Eating white dirt is an ancient southern tradition that continues to be carried out to this day, mainly by women who crave the chalky white substance.
The extraordinary phenomenon, known as geophagy, is the subject of a new documentary film, Eat White Dirt, which explores the curious culture of earth-eating that continues to thrive in parts of the South.
The particular rock in question is called kaolin and can be found along the Atlantic Coast Fall Line that runs through southern states including Virginia, North Carolina, South Carolina, Georgia and Alabama.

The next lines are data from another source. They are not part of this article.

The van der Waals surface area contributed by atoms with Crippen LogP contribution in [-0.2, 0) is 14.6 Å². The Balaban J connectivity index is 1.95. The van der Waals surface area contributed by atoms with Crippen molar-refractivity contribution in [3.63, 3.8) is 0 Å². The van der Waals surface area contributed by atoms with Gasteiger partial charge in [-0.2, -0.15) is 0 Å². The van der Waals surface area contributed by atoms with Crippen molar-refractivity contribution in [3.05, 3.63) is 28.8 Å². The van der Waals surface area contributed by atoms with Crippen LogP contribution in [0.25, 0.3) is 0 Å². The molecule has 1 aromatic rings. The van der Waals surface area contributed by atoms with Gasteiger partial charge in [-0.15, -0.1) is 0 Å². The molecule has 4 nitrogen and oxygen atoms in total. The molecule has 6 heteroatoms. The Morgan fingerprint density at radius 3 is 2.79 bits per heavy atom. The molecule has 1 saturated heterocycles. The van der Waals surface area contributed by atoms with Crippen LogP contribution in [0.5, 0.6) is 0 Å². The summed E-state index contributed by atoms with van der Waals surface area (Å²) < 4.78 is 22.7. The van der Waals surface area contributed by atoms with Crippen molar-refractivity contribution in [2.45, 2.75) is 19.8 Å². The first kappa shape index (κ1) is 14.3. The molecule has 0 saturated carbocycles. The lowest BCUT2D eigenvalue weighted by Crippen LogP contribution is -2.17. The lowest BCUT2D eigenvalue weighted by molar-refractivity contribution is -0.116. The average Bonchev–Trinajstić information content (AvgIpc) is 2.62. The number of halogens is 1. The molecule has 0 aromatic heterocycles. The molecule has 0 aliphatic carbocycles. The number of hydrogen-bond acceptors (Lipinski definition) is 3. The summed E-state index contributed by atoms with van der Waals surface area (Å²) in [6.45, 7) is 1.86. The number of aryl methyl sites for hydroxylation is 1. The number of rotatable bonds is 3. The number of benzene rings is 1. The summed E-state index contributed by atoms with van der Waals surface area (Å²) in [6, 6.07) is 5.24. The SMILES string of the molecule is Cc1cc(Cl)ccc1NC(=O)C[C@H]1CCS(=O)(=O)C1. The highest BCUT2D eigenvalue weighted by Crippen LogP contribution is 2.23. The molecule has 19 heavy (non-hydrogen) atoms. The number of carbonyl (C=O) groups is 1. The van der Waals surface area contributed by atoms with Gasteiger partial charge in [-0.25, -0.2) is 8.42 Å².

It is used medically to treat diarrhea, dysentary, cholera, and is also used in paper making, paint, fiberglass, porcelains and ceramics, china, and toothpaste.
Though the practice is rarely if ever recommended by medical professionals, some nutritionists admit the habit of eating clay may have some real health benefits.